Life as a whistleblower is difficult. Nobody teaches you what to do. Everyone around you calls you crazy or treats you like you have a disease. I've faced many challenges, but I've learned a lot throughout my journey. One of the most important things I've learned is that Dodd-Frank is a vital piece of legislation. The whistleblower provisions in this act go a long way in protecting other whistleblowers from going through the pain and struggles I experienced. If you're a bank employee and want to take a shot at receiving a whistleblower payout for being an honest person, here are a few tips I've learned:
Be Aware - The banks are so compartmentalized that you may not even realize you're a part of a fraudulent system. From your perspective, you may just be putting a 3 in a field on a system. These are real people's accounts you're dealing with. That 3 does something. Find out what it is.
Search The Internet - Think of all the terms you use every day. Do an internet search for these words. Find out what they mean. Contact the journalists writing about them. You may know more than you think, but the only way you'll ever find out is by talking to someone.
If You See Something Wrong, Document It - Blowing the whistle isn't about telling the truth, it's about proving the truth. Nobody knows how your section of the bank works except you. The more examples you have, the better.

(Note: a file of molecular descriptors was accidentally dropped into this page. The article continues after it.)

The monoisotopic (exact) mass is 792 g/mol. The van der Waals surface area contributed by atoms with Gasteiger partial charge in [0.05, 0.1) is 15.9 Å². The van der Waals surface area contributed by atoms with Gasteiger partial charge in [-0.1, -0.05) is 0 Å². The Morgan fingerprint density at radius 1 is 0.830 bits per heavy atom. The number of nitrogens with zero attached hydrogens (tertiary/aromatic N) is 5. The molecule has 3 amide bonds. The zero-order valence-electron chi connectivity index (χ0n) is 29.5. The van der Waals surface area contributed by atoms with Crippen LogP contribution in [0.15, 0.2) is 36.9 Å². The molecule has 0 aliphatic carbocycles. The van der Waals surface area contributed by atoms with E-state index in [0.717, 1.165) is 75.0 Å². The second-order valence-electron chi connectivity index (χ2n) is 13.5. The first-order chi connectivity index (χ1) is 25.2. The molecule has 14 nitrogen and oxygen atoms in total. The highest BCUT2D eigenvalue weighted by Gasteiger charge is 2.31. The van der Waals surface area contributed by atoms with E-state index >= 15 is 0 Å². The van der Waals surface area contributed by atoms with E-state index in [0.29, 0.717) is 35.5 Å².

Don't Be Afraid - Intimidation is a common tactic used against whistleblowers. Stand up for what you believe in and never back down. Everyone around you will tell you it's not worth the fight. I've walked that path, and I can assure you that it is.
Be Patient and Persistent - People may not listen when you first blow the whistle. It's not that you're wrong. No matter what position you work in a bank, you are an expert in a specific corner of finance that nobody understands except you and your coworkers. When I started nearly 2 years ago, I couldn't find anyone who knew what Force-Placed Insurance was. I kept pushing, and now it's a popular buzzword amongst mortgage regulators and journalists.
Act Immediately - The cafeterias and break rooms at the banks are filled with people complaining about issues that aren't being fixed. You're all waiting for someone else to fix this problem. That knight in shining armor is never coming. You are the only person who can fix this situation.
I used to work alongside you. Many of you know me and know that I was once just like you. Now there's not a financial regulator, class action attorney, mortgage servicing executive, or journalist in this country that works with Force-Placed Insurance and doesn't know my name. I may not have gotten a whistleblower bonus yet. I may never get one. I wasn't lucky enough to have a guy like me to offer guidance. I am, however, a respected expert with a sought after opinion in my field. Most importantly I'm happier than I've ever been in my life. If you feel like there's something missing in your life, it may just be the guilt of working for a company we both know is committing fraud. Call someone who cares. You know where to find me...
HuffPost Politics brings you the top political stories three days a week. Learn more